5 Mistakes Writers Make With Dialogue

You’ve worked for months and months on your manuscript, edit after edit, until you think you’ve finally boiled your passion down into three hundred pages of gold. Then your readers finally get a chance to lose themselves in this new world you’ve created. They are experiencing everything as you’ve imagined…until the first character speaks. Suddenly, the illusion disappears in a vapor of smoke, and your readers are left with a ringing in their ears.

What went wrong?

The truth is, even the best writers struggle with dialogue sometimes. What we hear in our heads doesn’t always translate well to paper, and certain concessions need to be made to make it meld with the structure of the story while also placing a voice in the readers’ minds.

Here are five mistakes that you can avoid that will help your dialogue flow. Believe me, there are many more that can be made, so this is by no means a comprehensive list. But it’s a start.


People don’t really talk like that

Bob hadn’t seen Tom for three years. When you grew up on The Line, though, time was irrelevant. Enemies rose and fell every day between the long, straight rows of brick and glass stretching high into the hazy sky, but friendships were as solid as the apartment foundations. Nothing had changed between these two, now men far removed from the battlefield of adolescence, and the conversation easily picked up where it had left off.

“Hello, Tom. It has been a long time.”

“It sure has, Bob. How are you doing?”

“I am fine, Tom. Are you doing well, also, as I am?”

No, no, no, no, NO! People don’t talk like that! Certainly not two friends from a rough housing block that grew up together. Granted, this is a simplified illustration of what can go wrong, but sadly, I’ve read worse than this. Think about the relationships between the characters (all the more reason to do some serious character building [a coming future article!]) and their motivations. People say things all the time with winks and secrets, whether to cut the formal corners between friends, or an antagonist alluding to the protagonist’s demise.

What words would come out of your mouth if you met your best friend that you haven’t seen for three years? What about for your wife or husband that you just saw this morning? What do you want to tell your conniving boss after screwing you over on the Feldman account?

Write those exact words in your draft, then polish for the most basic grammar so that the meaning is clear, and move on. Add some narrative in the gaps so that the conversation has a point, and you’re on your way to throwing off your robot shackles.


He said, she said, he said…

Back to the story of Bob and Tom, who have now become human beings:

“I heard from Andie yesterday,” Bob said.

“At least she returns your calls,” Tom said. “I tried her number a couple of times before I came up for the funeral, but…” Tom said.

“Geez, Tom. You know she doesn’t blame you for leaving,” Bob said.

“It sure feels like it sometimes,” Tom said.

“You did what was right at the time. Nobody blames you, not unless they want a ham-sized fist in the mush,” Bob said.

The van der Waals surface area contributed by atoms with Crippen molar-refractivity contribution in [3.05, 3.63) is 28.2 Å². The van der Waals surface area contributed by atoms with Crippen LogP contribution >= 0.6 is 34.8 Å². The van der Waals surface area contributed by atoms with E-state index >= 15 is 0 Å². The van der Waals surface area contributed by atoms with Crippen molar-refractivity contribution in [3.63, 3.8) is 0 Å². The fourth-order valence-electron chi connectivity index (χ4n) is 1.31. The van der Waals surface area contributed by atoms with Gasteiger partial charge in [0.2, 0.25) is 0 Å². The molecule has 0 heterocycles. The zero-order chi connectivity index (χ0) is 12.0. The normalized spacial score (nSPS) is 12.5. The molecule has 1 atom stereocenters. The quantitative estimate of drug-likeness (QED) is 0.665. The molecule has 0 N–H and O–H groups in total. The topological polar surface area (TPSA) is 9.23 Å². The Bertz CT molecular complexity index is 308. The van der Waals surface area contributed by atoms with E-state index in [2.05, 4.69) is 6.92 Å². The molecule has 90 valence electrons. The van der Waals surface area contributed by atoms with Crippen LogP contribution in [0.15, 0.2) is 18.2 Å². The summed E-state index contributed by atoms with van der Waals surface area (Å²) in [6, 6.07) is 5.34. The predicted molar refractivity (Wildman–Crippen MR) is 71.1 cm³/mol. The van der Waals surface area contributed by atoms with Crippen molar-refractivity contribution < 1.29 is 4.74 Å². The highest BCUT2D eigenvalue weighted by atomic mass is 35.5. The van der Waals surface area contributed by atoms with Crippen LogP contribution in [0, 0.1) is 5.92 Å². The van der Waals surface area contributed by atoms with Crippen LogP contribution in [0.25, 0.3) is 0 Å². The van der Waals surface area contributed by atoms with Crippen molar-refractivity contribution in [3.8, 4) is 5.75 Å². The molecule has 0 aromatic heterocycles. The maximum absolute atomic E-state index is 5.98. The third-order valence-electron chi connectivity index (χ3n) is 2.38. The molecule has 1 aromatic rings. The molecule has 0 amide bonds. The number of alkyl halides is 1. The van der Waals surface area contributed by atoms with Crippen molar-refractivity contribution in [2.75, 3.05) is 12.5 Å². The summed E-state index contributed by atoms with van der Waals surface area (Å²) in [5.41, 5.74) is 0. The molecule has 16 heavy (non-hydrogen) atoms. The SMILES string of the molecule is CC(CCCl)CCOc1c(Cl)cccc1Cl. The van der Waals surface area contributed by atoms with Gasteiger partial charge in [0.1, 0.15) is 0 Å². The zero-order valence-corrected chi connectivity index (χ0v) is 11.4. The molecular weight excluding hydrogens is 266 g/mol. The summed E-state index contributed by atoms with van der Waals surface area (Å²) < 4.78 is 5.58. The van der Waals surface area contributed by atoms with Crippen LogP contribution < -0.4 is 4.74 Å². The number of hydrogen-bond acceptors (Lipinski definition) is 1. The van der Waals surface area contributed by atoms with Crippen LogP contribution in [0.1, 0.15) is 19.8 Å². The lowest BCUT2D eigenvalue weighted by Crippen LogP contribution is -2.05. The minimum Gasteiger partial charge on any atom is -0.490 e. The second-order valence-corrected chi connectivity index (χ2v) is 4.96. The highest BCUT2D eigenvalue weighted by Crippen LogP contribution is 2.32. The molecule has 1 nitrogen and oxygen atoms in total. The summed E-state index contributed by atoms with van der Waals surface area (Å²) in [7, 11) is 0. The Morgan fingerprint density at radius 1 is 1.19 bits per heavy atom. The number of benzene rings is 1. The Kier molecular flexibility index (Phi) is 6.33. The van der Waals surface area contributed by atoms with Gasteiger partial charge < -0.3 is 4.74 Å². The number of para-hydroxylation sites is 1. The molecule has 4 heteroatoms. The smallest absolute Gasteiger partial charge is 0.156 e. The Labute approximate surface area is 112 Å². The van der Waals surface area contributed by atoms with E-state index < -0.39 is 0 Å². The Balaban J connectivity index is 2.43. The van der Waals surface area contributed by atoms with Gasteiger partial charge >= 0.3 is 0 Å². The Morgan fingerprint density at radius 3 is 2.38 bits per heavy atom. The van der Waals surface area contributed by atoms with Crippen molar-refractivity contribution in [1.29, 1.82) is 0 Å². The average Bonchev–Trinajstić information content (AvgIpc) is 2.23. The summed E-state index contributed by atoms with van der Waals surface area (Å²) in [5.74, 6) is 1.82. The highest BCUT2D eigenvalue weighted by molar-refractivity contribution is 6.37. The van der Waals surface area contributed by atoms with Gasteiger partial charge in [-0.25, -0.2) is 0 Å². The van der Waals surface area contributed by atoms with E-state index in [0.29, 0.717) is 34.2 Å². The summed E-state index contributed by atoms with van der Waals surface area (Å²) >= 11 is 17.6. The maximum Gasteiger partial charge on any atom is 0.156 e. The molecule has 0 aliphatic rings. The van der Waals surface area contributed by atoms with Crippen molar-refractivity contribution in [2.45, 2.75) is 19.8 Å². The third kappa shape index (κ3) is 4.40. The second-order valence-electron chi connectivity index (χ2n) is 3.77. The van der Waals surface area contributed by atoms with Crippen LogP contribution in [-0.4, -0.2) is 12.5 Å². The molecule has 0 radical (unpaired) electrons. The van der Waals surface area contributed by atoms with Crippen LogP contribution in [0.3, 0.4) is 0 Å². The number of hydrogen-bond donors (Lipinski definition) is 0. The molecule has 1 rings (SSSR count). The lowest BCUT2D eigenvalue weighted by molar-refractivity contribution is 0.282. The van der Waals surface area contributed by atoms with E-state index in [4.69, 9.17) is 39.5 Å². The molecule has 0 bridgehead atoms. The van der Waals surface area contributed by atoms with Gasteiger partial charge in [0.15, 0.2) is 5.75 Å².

Ugh! Once you’ve established the pattern, keep the tags to a minimum. If two people are speaking, introduce them with ‘he said, she said’ and then drop it. If the conversation makes sense, if the characters are playing their roles properly, then you don’t need to identify the speaker. Tags stop the action because they are additional information which must be read and deciphered, yet have nothing to do with the story.

Adding more characters makes things a little more difficult. Fortunately, you have a multitude of options. Here are two:

  • Keep the conversation in a round
    Tom said, Bob said, Andie said, then stick with it by making sure each character has a unique voice in the conversation. Add the tags back only when the order changes or the voice isn’t easily understood.
  • Use narrative to indicate the speaker
    “I know you’re never going to look at me the same way again. Not after I left you,” Tom said.
    Andie’s gaze was fixed hard on the wet asphalt at the foot of her crumbling sidewalk stoop. “It wasn’t just me you left.”
    “I know that.”
    “Do you?”

Even with multiple speakers, the dialogue automatically shifts to Tom and Andie, until a new tag is added. I didn’t need to say ‘Andie said.’ It was clear who was speaking. It’s cleaner, and your readers will love you for it.


Don’t try to rehash previous events or backstory to catch your readers up

There’s a time and place for backstory or history within the novel, and dialogue usually isn’t it. I’m not talking about what happened before the story begins; I mean restating something that happened in chapter thirteen to make sure your readers didn’t forget in chapter forty-four.

The main problem here is that most readers don’t just start reading in the middle of your book. If they do, then they will be lost, and so they should be. Shame on them. The readers you are writing for started at the beginning, so Bob doesn’t need to remind Tom on page 237:

“Thanks for coming up for Albert’s funeral. It really meant a lot, especially to Andie, after you left her to take care of her brother Albert, who had multiple sclerosis, all alone. I don’t know if she will forgive you for that, but there was no mistaking today that you cared a great deal for both of them.”